A ball with a mass of 3  kg is rolling at 3  ms^-1 and elastically collides with a resting ball with a mass of 3 kg. What are the post-collision velocities of the balls?

Mar 13, 2016

Intuition and experience tell us all the momentum and energy will transfer from one ball to the other, but we should calculate to check.

The detailed calculation below shows that, indeed, after the collision the velocity of the first ball is $0$ and that of the second ball is $3$ $m {s}^{-} 1$.

Explanation:

An elastic collision means that both momentum, $p = m v$, and kinetic energy, ${E}_{k} = \frac{1}{2} m {v}^{2}$, are conserved.

It might be simpler if we call the $3$ $k g$ ball that was initially moving '1' and the one that was initially stationary '2', just to make it easier to refer to them.

Momentum before the collision:

$p = {m}_{1} {v}_{1} + {m}_{2} {v}_{2} = 3 \cdot 3 + 3 \cdot 0 = 9$ $k g m {s}^{-} 1$

Momentum after the collision:

$p = {m}_{1} {v}_{1} + {m}_{2} {v}_{2} = 3 \cdot {v}_{1} + 3 \cdot {v}_{2}$

Conservation of momentum tells us these two things are equal to each other, so:

$3 {v}_{1} + 3 {v}_{2} = 9$

Divide through by 3 to make it simpler:

${v}_{1} + {v}_{2} = 3$   call this Equation (1)

That's one equation in two unknowns. We'll need another equation if we're going to be able to solve this.

Kinetic energy before the collision:

${E}_{k} = \frac{1}{2} {m}_{1} {v}_{1}^{2} + \frac{1}{2} {m}_{2} {v}_{2}^{2} = \frac{1}{2} \cdot 3 \cdot {3}^{2} + \frac{1}{2} \cdot 3 \cdot {0}^{2} = \frac{27}{2}$ $J$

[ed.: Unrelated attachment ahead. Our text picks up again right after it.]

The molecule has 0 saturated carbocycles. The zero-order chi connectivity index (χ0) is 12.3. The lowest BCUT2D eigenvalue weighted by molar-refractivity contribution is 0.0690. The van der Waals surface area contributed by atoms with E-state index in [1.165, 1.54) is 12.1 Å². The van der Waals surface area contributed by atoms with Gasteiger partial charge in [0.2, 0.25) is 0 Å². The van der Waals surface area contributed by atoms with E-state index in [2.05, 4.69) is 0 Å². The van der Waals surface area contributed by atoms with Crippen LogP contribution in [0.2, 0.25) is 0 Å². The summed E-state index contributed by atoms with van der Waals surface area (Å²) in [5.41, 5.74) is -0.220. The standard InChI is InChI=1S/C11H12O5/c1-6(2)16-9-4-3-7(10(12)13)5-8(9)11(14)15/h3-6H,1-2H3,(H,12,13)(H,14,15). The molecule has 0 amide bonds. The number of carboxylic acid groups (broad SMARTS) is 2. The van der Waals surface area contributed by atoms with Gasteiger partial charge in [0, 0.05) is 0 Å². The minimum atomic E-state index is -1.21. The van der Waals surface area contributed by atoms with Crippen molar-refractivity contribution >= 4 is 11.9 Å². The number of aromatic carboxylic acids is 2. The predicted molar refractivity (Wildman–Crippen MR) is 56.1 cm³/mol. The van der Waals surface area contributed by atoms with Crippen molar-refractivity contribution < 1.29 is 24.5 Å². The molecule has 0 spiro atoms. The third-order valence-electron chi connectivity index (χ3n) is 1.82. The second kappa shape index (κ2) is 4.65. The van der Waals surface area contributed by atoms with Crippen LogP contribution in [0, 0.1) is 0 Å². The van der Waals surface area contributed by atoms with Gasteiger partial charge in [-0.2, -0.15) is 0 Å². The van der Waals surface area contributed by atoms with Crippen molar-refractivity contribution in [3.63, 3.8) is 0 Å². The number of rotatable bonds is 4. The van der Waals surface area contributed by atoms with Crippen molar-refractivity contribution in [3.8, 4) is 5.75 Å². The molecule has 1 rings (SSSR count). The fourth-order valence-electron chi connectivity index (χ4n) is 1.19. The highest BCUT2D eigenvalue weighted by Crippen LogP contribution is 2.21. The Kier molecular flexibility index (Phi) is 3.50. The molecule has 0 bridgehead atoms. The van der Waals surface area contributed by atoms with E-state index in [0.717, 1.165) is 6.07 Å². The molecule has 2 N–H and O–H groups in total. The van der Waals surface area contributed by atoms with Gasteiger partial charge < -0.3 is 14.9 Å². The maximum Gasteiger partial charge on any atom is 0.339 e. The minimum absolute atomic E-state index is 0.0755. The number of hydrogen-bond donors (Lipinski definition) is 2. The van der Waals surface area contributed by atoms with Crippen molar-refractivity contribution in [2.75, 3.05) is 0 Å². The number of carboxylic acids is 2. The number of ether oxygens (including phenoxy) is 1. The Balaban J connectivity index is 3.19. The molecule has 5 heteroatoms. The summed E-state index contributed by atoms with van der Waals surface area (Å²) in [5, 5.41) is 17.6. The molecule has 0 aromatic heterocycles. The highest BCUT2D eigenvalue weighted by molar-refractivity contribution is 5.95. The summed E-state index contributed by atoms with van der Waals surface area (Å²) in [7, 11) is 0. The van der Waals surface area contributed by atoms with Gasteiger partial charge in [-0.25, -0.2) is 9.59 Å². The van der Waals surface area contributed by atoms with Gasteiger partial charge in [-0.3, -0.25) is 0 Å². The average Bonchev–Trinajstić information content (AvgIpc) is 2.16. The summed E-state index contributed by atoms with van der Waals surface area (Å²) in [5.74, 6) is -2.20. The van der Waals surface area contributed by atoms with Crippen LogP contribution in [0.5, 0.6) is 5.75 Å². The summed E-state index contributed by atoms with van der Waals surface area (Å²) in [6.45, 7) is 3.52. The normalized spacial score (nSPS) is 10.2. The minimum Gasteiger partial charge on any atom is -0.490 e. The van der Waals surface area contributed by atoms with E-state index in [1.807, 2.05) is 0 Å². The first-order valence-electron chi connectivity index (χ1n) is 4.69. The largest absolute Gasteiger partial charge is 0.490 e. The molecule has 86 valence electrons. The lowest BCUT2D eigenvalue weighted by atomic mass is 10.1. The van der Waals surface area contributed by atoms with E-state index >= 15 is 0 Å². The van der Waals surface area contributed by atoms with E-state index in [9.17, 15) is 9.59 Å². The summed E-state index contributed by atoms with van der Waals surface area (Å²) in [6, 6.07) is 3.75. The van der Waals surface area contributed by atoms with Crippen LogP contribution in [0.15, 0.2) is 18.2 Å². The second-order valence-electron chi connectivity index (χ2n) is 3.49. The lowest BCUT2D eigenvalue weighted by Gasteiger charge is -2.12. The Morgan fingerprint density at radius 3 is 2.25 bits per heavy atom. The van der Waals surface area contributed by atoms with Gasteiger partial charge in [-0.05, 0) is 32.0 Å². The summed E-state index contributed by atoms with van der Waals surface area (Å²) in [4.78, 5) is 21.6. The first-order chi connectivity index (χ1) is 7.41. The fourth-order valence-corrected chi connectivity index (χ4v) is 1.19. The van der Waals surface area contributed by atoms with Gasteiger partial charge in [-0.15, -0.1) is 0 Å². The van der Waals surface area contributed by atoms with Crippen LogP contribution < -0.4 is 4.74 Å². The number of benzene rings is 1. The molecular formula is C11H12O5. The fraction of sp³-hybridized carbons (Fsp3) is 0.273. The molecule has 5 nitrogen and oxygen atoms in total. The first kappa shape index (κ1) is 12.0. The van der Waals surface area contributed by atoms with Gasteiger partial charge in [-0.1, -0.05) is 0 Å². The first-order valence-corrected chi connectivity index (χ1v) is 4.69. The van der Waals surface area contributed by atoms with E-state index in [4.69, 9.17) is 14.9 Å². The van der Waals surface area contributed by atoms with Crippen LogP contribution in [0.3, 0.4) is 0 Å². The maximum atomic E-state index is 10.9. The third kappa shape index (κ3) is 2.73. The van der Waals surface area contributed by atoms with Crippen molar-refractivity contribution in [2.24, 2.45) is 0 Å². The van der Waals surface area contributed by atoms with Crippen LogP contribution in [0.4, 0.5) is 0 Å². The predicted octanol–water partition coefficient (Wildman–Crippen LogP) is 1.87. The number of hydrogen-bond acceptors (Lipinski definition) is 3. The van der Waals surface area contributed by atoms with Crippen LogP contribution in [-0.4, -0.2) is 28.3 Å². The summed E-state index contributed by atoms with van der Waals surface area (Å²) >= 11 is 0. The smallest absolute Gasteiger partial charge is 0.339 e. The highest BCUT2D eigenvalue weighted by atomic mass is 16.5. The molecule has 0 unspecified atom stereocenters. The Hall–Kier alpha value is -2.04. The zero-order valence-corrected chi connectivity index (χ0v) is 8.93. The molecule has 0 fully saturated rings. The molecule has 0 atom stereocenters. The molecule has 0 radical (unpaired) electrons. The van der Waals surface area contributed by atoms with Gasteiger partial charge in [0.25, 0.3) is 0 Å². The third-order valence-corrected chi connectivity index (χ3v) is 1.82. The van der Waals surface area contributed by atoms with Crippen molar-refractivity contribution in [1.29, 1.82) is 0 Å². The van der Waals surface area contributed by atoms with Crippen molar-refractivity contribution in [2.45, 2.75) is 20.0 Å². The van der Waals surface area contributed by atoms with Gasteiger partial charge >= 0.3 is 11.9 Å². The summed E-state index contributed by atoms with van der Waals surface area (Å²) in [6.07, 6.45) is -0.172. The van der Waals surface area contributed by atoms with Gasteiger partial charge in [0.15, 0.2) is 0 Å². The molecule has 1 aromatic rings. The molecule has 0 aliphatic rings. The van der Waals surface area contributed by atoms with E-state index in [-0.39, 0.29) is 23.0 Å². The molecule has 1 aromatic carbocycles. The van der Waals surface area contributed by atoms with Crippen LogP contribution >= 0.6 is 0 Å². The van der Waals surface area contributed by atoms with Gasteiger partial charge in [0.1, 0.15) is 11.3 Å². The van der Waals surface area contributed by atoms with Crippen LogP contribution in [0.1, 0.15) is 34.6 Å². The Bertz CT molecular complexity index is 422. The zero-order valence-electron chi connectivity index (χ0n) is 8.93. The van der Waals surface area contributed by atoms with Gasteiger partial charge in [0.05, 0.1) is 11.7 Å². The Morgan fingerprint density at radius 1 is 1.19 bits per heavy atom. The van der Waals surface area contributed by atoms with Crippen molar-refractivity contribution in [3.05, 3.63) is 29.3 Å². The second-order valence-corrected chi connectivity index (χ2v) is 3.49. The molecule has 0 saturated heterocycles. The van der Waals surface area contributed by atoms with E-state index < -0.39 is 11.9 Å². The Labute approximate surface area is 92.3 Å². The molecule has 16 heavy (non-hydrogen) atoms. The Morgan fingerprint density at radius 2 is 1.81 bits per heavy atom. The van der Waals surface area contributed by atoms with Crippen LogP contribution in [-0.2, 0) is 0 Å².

Kinetic energy after the collision:

${E}_{k} = \frac{1}{2} {m}_{1} {v}_{1}^{2} + \frac{1}{2} {m}_{2} {v}_{2}^{2} = \frac{3}{2} {v}_{1}^{2} + \frac{3}{2} {v}_{2}^{2}$ $J$

Kinetic energy is not always conserved, but in this case we are told that collision is elastic, which means that kinetic energy is conserved. That means these two things - before and after - are also equal to each other, so:

$\frac{3}{2} {v}_{1}^{2} + \frac{3}{2} {v}_{2}^{2} = \frac{27}{2}$

Let's divide through by 3/2 to make it neater:

${v}_{1}^{2} + {v}_{2}^{2} = 9$   call this Equation (2)

By rearranging Equation (1) we can get an expression for ${v}_{2}$:

${v}_{2} = 3 - {v}_{1}$

Substitute this into Equation 2 and solve:

${v}_{1}^{2} + {\left(3 - {v}_{1}\right)}^{2} = 9 = {v}_{1}^{2} + 9 - 6 {v}_{1} + {v}_{1}^{2}$

Subtracting 9 from both sides and rearranging:

$2 {v}_{1}^{2} - 6 {v}_{1} = 0$

Solve this quadratic equation using the quadratic formula or another method and you will find the roots:

${v}_{1} = 3 \mathmr{and} {v}_{1} = 0$

Fascinatingly, these two roots relate to the situation before and after the collision! Initially the first ball had a velocity of 3, but after the collision it had a velocity of 0.

Substituting ${v}_{1} = 0$ back into Equation (1), we find that ${v}_{2} = 3$.

(this is the condition after the collision. If we had substituted ${v}_{1} = 3$ we would have found ${v}_{2} = 0$, the situation before the collision)